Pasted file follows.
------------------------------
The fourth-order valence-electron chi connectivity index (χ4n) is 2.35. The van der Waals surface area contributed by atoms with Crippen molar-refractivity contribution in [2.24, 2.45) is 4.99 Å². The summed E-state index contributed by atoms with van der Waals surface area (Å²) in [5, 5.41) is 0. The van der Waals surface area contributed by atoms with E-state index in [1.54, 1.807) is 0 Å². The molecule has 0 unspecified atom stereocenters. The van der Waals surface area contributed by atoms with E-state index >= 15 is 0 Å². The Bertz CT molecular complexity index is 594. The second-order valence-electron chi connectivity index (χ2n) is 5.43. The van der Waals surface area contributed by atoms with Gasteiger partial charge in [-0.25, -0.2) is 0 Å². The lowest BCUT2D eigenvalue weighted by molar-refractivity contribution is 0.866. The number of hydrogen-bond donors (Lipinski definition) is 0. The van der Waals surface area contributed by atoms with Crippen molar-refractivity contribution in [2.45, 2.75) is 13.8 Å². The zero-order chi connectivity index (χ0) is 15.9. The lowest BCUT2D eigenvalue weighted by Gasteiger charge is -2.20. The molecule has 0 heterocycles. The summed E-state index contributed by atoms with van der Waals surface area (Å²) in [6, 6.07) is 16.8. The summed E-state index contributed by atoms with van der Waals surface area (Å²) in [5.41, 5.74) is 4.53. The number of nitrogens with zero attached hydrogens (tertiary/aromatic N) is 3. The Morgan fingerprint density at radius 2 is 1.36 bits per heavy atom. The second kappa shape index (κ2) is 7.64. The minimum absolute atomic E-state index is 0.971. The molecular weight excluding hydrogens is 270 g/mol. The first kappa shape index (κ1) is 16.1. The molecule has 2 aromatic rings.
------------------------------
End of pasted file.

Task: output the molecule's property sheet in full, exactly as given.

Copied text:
The fourth-order valence-electron chi connectivity index (χ4n) is 2.35. The van der Waals surface area contributed by atoms with Crippen molar-refractivity contribution in [2.24, 2.45) is 4.99 Å². The summed E-state index contributed by atoms with van der Waals surface area (Å²) in [5, 5.41) is 0. The van der Waals surface area contributed by atoms with E-state index in [1.54, 1.807) is 0 Å². The molecule has 0 unspecified atom stereocenters. The van der Waals surface area contributed by atoms with E-state index >= 15 is 0 Å². The Bertz CT molecular complexity index is 594. The second-order valence-electron chi connectivity index (χ2n) is 5.43. The van der Waals surface area contributed by atoms with Gasteiger partial charge in [-0.25, -0.2) is 0 Å². The lowest BCUT2D eigenvalue weighted by molar-refractivity contribution is 0.866. The number of hydrogen-bond donors (Lipinski definition) is 0. The van der Waals surface area contributed by atoms with Crippen molar-refractivity contribution in [2.45, 2.75) is 13.8 Å². The zero-order chi connectivity index (χ0) is 15.9. The lowest BCUT2D eigenvalue weighted by Gasteiger charge is -2.20. The molecule has 0 heterocycles. The summed E-state index contributed by atoms with van der Waals surface area (Å²) in [6, 6.07) is 16.8. The summed E-state index contributed by atoms with van der Waals surface area (Å²) in [5.41, 5.74) is 4.53. The number of nitrogens with zero attached hydrogens (tertiary/aromatic N) is 3. The Morgan fingerprint density at radius 2 is 1.36 bits per heavy atom. The second kappa shape index (κ2) is 7.64. The minimum absolute atomic E-state index is 0.971. The molecular weight excluding hydrogens is 270 g/mol. The first kappa shape index (κ1) is 16.1. The molecule has 2 aromatic rings.